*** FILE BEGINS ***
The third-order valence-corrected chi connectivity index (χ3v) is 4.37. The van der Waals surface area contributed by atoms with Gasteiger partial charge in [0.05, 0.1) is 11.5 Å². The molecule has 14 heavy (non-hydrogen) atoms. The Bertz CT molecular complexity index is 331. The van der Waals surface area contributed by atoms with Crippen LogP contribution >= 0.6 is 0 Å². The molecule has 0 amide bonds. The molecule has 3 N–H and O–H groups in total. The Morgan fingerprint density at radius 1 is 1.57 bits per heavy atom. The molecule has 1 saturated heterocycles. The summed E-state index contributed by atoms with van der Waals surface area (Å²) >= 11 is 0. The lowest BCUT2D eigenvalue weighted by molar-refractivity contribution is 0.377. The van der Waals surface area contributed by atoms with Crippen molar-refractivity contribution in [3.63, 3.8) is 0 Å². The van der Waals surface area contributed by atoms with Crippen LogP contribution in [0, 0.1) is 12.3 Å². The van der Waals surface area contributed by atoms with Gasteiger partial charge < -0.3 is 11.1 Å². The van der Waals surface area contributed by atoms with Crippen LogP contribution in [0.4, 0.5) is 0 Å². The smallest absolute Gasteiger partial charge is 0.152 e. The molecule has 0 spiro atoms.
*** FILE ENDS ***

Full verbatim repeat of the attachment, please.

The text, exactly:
The third-order valence-corrected chi connectivity index (χ3v) is 4.37. The van der Waals surface area contributed by atoms with Gasteiger partial charge in [0.05, 0.1) is 11.5 Å². The molecule has 14 heavy (non-hydrogen) atoms. The Bertz CT molecular complexity index is 331. The van der Waals surface area contributed by atoms with Crippen LogP contribution >= 0.6 is 0 Å². The molecule has 0 amide bonds. The molecule has 3 N–H and O–H groups in total. The Morgan fingerprint density at radius 1 is 1.57 bits per heavy atom. The molecule has 1 saturated heterocycles. The summed E-state index contributed by atoms with van der Waals surface area (Å²) >= 11 is 0. The lowest BCUT2D eigenvalue weighted by molar-refractivity contribution is 0.377. The van der Waals surface area contributed by atoms with Crippen molar-refractivity contribution in [3.63, 3.8) is 0 Å². The van der Waals surface area contributed by atoms with Crippen LogP contribution in [0, 0.1) is 12.3 Å². The van der Waals surface area contributed by atoms with Gasteiger partial charge < -0.3 is 11.1 Å². The van der Waals surface area contributed by atoms with Crippen LogP contribution in [0.4, 0.5) is 0 Å². The smallest absolute Gasteiger partial charge is 0.152 e. The molecule has 0 spiro atoms.